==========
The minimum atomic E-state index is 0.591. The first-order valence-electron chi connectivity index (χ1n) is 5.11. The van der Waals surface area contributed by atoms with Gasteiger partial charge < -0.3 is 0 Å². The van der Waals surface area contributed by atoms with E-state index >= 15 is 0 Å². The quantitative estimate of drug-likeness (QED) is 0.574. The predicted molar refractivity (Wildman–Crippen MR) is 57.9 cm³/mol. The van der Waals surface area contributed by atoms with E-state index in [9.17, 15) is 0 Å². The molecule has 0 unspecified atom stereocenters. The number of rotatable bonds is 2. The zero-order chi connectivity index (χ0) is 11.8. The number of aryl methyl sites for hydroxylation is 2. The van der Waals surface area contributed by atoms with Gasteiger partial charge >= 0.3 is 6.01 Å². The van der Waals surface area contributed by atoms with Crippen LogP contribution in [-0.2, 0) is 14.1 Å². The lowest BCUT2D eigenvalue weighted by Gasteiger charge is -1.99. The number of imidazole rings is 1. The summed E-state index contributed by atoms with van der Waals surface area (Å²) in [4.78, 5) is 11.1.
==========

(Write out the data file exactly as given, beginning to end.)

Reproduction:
The minimum atomic E-state index is 0.591. The first-order valence-electron chi connectivity index (χ1n) is 5.11. The van der Waals surface area contributed by atoms with Gasteiger partial charge < -0.3 is 0 Å². The van der Waals surface area contributed by atoms with E-state index >= 15 is 0 Å². The quantitative estimate of drug-likeness (QED) is 0.574. The predicted molar refractivity (Wildman–Crippen MR) is 57.9 cm³/mol. The van der Waals surface area contributed by atoms with E-state index in [9.17, 15) is 0 Å². The molecule has 0 unspecified atom stereocenters. The number of rotatable bonds is 2. The zero-order chi connectivity index (χ0) is 11.8. The number of aryl methyl sites for hydroxylation is 2. The van der Waals surface area contributed by atoms with Gasteiger partial charge >= 0.3 is 6.01 Å². The van der Waals surface area contributed by atoms with Crippen LogP contribution in [-0.2, 0) is 14.1 Å². The lowest BCUT2D eigenvalue weighted by Gasteiger charge is -1.99. The number of imidazole rings is 1. The summed E-state index contributed by atoms with van der Waals surface area (Å²) in [4.78, 5) is 11.1.